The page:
After the drunken debaucheries at Varro’s villa, Antony made his way back to Rome, shut off from the world in his litter. For a high magistrate of Rome, whom everyone wants to meet and greet, travelling behind closed curtains was in principle a violation of socio-political etiquette, not least since it humiliated the inhabitants of the townships located en route who were keen to see (and curry favour with) the representative of Roman power. There may of course have been perfectly good reasons for an official not to interact with the local population, such as the need for speed or ill health, but a closed litter also reminded people of a funeral procession with the corpse shielded from sight — and this is the association Cicero activates for invective purposes here. Commentators refer to a story attributed to Gaius Gracchus found in Aulus Gellius, Noctes Atticae 10.3.5, to illustrate the point about travel habits and the expectations and dynamics that informed face-to-face encounters between Roman magistrates and locals:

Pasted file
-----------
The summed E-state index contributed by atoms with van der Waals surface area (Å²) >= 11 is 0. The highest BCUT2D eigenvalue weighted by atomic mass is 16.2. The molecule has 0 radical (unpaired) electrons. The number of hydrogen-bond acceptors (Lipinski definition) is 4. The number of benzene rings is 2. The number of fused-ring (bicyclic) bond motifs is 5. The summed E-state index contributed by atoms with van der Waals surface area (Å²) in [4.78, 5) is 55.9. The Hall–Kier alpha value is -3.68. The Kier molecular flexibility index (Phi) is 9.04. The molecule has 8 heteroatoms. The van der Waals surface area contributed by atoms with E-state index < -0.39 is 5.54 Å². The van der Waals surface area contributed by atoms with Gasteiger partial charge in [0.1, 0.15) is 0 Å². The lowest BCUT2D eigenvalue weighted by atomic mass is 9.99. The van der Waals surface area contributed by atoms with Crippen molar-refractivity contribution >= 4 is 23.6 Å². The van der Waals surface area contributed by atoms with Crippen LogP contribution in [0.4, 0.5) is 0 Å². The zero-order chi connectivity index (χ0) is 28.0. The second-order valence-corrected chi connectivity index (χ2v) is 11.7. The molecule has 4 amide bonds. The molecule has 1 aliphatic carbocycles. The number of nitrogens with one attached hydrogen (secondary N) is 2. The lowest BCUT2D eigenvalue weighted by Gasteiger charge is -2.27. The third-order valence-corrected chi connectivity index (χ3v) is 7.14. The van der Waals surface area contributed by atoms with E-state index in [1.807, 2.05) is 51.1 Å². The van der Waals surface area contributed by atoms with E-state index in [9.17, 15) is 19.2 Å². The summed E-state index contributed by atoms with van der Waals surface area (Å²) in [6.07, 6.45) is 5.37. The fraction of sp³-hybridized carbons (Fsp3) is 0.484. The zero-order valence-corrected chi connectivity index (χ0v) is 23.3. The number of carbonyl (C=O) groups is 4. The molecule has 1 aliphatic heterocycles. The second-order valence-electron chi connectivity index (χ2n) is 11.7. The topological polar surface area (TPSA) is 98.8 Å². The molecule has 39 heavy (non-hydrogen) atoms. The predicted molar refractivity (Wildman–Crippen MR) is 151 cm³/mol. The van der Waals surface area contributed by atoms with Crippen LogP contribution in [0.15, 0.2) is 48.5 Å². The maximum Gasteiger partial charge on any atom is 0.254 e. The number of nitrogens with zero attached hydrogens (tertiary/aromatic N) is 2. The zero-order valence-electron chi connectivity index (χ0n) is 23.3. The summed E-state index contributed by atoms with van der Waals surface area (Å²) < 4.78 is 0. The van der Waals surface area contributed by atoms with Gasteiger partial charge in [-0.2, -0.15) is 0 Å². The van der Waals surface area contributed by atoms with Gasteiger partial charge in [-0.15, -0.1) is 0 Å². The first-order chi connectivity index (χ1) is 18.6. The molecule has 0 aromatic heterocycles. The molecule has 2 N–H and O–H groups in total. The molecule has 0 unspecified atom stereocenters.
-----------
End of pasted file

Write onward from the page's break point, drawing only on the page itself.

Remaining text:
Item Gracchus alio in loco ita dicit: ‘Quanta libido quantaque intemperantia sit hominum adulescentium, unum exemplum vobis ostendam. his annis paucis ex Asia missus est qui per id tempus magistratum non ceperat, homo adulescens pro legato. is in lectica ferebatur. ei obviam bubulcus de plebe Venusina advenit et per iocum, cum ignoraret qui ferretur, rogavit num mortuum ferrent. ubi id audivit, lecticam iussit deponi, struppis, quibus lectica deligata erat, usque adeo verberari iussit, dum animam efflavit.’

[Gracchus also in another place speaks as follows: ‘I will give you a single example of the lawlessness of our young men, and of their entire lack of self-control. Within the last few years a young man who had not yet held a magisterial office was sent as an envoy from Asia. He was carried in a litter. A herdsman, one of the peasants of Venusia, met him, and not knowing whom they were bearing, asked in jest if they were carrying a corpse. Upon hearing this, the young man ordered that the litter be set down and that the peasant be beaten to death with the thongs by which it was fastened.’]